Intellectual Property Made Simple

Intellectual Property Made Simple

SKU 978-1-928309-34-5
Trade marks, copyright, designs and patents involve different forms of intellectual property rights. In our daily lives, from the music we download, to photographs we post, to goods we buy and products we manufacture, intellectual property is present. However, their laws have terminology and concepts that can be difficult for us to understand.
This book simplifies the nature, creation, and ownership of these different intellectual property rights. It explains the procedures for registration, and the remedies for enforcement, all in bite-size sections which are easy to read and simple to understand.

About the author
Owen Salmon SC is a senior advocate in practice at the Johannesburg Bar. His career has been a lifetime advising and representing the owners and users of intellectual property - including in many leading cases.
A Fellow of the South African Institute of Intellectual Property Law since 1990, Owen has a Master’s degree in IP law, has lectured at several universities, and has delivered and published numerous papers on various aspects of IP law.  For ten years he was an external examiner in trade mark law for SAIIPL. He has served as an Acting Judge in the Johannesburg High Court, and is frequently appointed as a Senior Adjudicator in domain name disputes.
Owen is also a musician and creative writer. For over a decade he played lead guitar (and wind instruments) in a band that he formed and which played all over the country.  He sat on the Board of the Writers Guild SA, the country’s representative body for performance writers. He is the author of Law Made Simple – Compliance for Business, Citizens and Government, the first edition of which (under the title Lawful Living) was honoured with an endorsement by Archbishop Desmond Tutu. Owen's first fiction novel When Men Love a Woman is due for publication in 2021

‘An English court once said that there is no universal definition of “intellectual property” or “intellectual property law”, and although there is consensus as to its core content (patents for inventions, copyright, aesthetic and functional design rights, and trademarks) there is none as to its limits.

Intellectual property is like dark matter – intangible, elusive, but present; and since the Statute of Monopolies of 1623, ever-expanding.

We all know of its existence, but we do not grasp its importance or its borders or the extent to which it affects out daily lives.

Each has its own origin, rules, and universe. Each has its own “thing”.

To present this mixed bag in simplified form in one slim volume without unnecessary legalese is a major accomplishment. Few have been able to do what Adv Owen Salmon SC succeeded in doing and I fully recommend this book to the general public – and to many learned lawyers – as a beginner’s guide to IP. The reader will at least now know that one does not have a patent in one’s idea or copyright in a trademark. And how easily and often we infringe copyright.’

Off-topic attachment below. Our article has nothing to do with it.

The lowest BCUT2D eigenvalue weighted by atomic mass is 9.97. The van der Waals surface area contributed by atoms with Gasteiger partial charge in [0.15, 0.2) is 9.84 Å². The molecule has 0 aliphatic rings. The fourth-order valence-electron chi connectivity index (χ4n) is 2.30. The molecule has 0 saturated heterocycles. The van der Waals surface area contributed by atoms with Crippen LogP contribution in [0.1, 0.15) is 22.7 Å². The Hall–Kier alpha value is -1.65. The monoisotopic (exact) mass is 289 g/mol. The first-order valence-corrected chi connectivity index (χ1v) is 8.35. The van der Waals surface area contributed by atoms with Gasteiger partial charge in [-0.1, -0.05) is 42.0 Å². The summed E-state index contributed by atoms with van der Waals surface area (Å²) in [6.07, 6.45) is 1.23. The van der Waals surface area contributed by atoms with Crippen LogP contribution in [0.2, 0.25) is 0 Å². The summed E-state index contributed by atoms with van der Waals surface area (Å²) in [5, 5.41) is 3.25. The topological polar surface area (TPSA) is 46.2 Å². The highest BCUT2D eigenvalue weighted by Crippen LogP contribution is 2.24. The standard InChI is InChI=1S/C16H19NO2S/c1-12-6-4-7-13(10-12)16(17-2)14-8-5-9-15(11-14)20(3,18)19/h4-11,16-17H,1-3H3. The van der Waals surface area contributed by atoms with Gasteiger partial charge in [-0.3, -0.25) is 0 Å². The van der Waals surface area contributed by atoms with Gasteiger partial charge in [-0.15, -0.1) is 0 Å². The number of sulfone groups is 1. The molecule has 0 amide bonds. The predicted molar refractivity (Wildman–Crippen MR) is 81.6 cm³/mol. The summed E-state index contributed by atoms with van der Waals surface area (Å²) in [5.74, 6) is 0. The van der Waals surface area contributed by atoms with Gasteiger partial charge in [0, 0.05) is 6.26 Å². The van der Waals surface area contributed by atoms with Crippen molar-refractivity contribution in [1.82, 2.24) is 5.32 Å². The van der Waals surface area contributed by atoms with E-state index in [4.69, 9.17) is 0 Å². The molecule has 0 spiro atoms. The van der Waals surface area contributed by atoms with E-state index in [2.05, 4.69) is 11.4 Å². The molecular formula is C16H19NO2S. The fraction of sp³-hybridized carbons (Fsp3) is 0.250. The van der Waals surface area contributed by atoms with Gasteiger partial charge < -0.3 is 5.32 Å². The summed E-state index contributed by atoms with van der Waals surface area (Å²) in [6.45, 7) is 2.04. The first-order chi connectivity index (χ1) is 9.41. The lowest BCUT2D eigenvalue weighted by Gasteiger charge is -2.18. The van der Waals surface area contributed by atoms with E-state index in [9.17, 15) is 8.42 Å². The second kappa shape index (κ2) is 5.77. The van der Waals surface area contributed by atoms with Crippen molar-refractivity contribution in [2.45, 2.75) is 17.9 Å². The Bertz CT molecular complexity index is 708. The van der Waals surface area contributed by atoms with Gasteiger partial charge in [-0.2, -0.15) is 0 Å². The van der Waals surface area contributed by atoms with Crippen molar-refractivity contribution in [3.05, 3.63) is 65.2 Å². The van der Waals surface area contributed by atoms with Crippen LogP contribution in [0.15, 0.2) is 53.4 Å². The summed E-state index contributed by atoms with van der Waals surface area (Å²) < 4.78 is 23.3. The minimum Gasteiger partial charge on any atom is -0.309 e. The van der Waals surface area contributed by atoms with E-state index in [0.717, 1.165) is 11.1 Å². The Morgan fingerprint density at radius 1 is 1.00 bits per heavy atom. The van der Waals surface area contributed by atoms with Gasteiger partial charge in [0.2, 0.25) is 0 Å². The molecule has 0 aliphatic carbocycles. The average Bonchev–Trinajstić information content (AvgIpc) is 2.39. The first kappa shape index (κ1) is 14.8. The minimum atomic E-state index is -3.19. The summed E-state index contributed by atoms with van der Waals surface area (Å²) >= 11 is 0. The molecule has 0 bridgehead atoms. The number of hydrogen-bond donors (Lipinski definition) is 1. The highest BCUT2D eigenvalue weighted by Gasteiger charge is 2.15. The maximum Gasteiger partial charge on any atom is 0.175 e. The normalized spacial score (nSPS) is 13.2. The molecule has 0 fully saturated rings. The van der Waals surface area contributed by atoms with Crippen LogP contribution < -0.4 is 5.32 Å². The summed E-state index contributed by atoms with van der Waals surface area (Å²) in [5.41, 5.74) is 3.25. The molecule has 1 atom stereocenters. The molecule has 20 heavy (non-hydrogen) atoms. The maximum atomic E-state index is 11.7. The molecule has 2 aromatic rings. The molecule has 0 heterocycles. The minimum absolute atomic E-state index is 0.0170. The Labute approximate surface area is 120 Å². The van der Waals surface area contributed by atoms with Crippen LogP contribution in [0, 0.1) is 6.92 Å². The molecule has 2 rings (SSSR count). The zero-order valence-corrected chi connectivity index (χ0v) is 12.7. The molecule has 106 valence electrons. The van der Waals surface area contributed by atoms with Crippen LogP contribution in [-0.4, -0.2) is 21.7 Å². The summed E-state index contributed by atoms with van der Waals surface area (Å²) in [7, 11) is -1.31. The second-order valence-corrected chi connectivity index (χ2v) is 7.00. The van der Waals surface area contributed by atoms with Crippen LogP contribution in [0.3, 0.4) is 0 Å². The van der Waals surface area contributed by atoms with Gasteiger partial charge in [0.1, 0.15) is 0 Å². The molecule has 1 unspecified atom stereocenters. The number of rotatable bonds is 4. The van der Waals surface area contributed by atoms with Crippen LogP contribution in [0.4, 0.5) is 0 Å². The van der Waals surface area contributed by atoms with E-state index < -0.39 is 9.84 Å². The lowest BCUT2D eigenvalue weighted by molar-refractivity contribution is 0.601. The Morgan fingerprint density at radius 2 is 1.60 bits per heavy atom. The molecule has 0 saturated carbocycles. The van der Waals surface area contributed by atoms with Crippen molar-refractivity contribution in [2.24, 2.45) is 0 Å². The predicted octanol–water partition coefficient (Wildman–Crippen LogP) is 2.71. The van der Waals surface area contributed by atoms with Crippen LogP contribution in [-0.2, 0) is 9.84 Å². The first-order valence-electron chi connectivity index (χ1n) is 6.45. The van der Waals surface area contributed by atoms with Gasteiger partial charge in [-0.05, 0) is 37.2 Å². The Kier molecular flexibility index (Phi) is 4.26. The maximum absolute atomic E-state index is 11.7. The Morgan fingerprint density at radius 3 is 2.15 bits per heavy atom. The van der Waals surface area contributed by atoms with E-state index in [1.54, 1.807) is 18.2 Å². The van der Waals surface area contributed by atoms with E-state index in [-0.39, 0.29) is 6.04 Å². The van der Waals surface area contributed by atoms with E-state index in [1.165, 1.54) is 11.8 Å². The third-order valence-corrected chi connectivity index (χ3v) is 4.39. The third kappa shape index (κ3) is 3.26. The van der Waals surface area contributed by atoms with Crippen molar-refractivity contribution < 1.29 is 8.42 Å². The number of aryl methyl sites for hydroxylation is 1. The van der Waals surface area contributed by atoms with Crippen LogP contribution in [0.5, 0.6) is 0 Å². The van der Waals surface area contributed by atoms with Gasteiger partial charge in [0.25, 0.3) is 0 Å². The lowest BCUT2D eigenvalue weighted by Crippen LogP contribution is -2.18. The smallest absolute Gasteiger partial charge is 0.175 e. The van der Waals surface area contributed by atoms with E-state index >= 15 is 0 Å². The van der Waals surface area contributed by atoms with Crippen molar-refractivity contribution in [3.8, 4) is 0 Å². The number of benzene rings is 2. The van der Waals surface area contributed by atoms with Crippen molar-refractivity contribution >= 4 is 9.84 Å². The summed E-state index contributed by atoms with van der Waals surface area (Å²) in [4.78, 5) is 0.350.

Louis (L T C) Harms
Retired Judge of Appeal, former deputy president of the Supreme Court of Appeal and Professor Extraordinary for Intellectual Property Law at the University of Pretoria; author of The Enforcement of Intellectual Property Rights: A Case Book

“Persons in commerce and elsewhere are often confronted with complicated intellectual property concepts, and it is in their best interest to understand them well. Adv Salmon’s book goes a long way towards making these concepts understandable and less intimidating.”
Wim Alberts
Professor of Mercantile law in the University of Johannesburg

"This book has ably and admirably met its aim 'to simplify intellectual property law, making its basic principles easily understandable'. Intellectual property is at the core of our everyday lives, being relevant to several aspects such as economic, cultural, entertainment and educational activities. Its significance has been highlighted by the COVID-19 pandemic specifically in relation to equitable access to vaccines, a topical issue. The book acquaints readers with the basic tenets of intellectual property law which equips them to understand the field and to debate or converse about it, at a time when its importance is again at the fore."

Caroline B Ncube
SARChI Research Chair in Intellectual Property, Innovation and Development
Professor, Department of Commercial Law, Faculty of Law, University of Cape Town 
Co-editor, South African Intellectual Property Law Journal
‘I am delighted to endorse the book written by Advocate Owen Salmon SC. I do so in the knowledge that his book will be easily followed and understood by readers, especially those who are not trained lawyers. My experience with Owen Salmon’s writings are such that his style of writing make it easy to follow the trend and meaning.